What needs to be done to enhance the regulatory environment in Lebanon?
The regulatory framework is obsolete and is not doing the industry or the economy any favors. The law was issued in the sixties. There was some adaptation throughout the years, but nothing much. However, what we have seen is that the regulator has tried to adapt and has tried to use whatever rules and whatever rights he has to enforce certain changes, certain requirements, to try to improve the market condition, financial stability and the financial condition of the insurance companies. This is very challenging. When the Syrian market was opened to the private sector, the average capitalization required for insurance companies was $17 million, compared to Lebanon's current $2 million. Minimum capitalization in Saudi Arabia is in excess of $25 million, in the UAE minimum capitalization is also in excess of $20-22 million, and they aim to increase it. This small capital requirement in Lebanon is the tip of the iceberg. We have so many other requirements that are not adapted. For a Lebanese market that is $1.5 billion in terms of premium income, one of the highest expenditures per capita and one of the highest penetration ratios of the GDP, which is one of the highest in the region. The Lebanese market and Lebanese companies are more or less self-regulated and they are doing an extremely good job without proper regulation. To be so advanced in terms of marketing, distribution, sales, and product development while there are no proper rules and regulation is testament to the capability of the Lebanese insurance industry to be entrepreneurial, resilient, and strong.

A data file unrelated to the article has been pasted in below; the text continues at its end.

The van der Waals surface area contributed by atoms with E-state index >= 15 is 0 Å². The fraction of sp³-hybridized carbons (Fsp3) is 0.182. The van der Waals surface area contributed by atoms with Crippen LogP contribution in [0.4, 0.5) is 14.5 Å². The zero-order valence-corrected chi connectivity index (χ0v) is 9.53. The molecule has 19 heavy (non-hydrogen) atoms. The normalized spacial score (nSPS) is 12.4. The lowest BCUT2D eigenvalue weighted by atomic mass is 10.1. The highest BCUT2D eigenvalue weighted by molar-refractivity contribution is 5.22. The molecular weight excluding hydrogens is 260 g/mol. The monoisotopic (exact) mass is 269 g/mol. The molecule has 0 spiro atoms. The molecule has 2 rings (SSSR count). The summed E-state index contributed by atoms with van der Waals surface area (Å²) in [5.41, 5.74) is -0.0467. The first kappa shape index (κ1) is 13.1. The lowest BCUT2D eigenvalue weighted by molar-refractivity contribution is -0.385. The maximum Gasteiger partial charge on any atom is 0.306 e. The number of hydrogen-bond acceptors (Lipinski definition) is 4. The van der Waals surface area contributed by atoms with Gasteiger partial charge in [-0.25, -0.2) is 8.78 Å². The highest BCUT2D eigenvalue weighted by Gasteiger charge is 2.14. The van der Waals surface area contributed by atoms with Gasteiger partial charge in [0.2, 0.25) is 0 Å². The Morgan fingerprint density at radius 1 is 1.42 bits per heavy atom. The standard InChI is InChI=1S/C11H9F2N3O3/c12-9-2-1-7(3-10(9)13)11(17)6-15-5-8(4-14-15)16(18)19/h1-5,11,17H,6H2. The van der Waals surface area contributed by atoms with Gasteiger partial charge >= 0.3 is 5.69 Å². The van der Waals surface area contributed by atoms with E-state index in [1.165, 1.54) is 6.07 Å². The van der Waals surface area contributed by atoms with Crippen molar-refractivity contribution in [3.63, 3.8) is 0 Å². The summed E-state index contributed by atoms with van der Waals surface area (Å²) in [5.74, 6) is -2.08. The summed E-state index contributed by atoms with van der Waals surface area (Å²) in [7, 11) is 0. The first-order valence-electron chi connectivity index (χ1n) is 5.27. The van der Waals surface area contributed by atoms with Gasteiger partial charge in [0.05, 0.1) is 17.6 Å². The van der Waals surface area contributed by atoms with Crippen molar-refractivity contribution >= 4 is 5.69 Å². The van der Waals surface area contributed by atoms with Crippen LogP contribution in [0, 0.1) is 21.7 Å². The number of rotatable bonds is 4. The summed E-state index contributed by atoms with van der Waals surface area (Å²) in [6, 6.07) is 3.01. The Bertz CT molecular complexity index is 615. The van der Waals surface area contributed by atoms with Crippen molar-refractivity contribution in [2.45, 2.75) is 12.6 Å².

Do you foresee any relevant changes in the regulatory framework in the coming months?
Unfortunately, the insurance industry hasn't been on the agenda for any government in Lebanon in the last ten or 15 years. The insurance industry insures and provides risk management solutions, continuity, and peace of mind for investors and families. It also enhances risk assessment and risk treatment. When you look at the duration of the liabilities that insurance companies have, it can be multiple years and it can be very long term. Therefore, the insurance industry has the capability of investing on the long term. It is an important investment tool that even the banks do not have because the investments of banks are short term and the assets have to match the duration of the liabilities. The Lebanese economy is not using this because the laws are outdated.
What is the importance of networking events such as General Arab Insurance Federation (GAIF) conference for Chedid?
GAIF is a major event for our industry. It rotates, last year it was in Sharm el Sheik in Egypt, prior to that it was in Morocco. In 2016 it will take place in Lebanon. Last time it was in Lebanon was in 2004. The event gathers all the insurance companies from the MENA region. It is also an attractive venue for international players that want to understand the market, the region, the threats and opportunities. For us it is a major event because we see all of our clients in the space of four or five days. There are in excess of 400 insurance companies in the Middle East region. If each company sends two or three attendees, plus the international insurers, you will have a gathering of around 2,000 individuals. It is a very interesting event but at the same time very challenging from a logistics and networking point of view.